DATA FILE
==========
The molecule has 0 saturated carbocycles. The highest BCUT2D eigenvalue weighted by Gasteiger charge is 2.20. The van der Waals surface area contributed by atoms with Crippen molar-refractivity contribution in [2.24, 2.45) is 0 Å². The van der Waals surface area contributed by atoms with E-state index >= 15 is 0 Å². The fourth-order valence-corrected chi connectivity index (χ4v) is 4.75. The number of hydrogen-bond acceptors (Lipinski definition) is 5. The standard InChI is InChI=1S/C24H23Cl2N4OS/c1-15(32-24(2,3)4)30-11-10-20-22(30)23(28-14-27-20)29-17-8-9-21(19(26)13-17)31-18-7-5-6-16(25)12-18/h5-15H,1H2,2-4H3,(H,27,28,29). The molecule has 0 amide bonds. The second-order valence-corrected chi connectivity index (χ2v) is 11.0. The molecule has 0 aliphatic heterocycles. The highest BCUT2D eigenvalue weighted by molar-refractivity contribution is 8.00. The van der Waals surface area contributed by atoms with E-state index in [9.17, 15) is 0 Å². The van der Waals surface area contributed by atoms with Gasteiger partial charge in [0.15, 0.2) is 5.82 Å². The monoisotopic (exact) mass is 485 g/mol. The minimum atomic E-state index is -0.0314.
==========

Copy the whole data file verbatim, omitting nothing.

The molecule has 0 saturated carbocycles. The highest BCUT2D eigenvalue weighted by Gasteiger charge is 2.20. The van der Waals surface area contributed by atoms with Crippen molar-refractivity contribution in [2.24, 2.45) is 0 Å². The van der Waals surface area contributed by atoms with E-state index >= 15 is 0 Å². The fourth-order valence-corrected chi connectivity index (χ4v) is 4.75. The number of hydrogen-bond acceptors (Lipinski definition) is 5. The standard InChI is InChI=1S/C24H23Cl2N4OS/c1-15(32-24(2,3)4)30-11-10-20-22(30)23(28-14-27-20)29-17-8-9-21(19(26)13-17)31-18-7-5-6-16(25)12-18/h5-15H,1H2,2-4H3,(H,27,28,29). The molecule has 0 amide bonds. The second-order valence-corrected chi connectivity index (χ2v) is 11.0. The molecule has 0 aliphatic heterocycles. The highest BCUT2D eigenvalue weighted by molar-refractivity contribution is 8.00. The van der Waals surface area contributed by atoms with E-state index in [9.17, 15) is 0 Å². The van der Waals surface area contributed by atoms with Gasteiger partial charge in [0.15, 0.2) is 5.82 Å². The monoisotopic (exact) mass is 485 g/mol. The minimum atomic E-state index is -0.0314.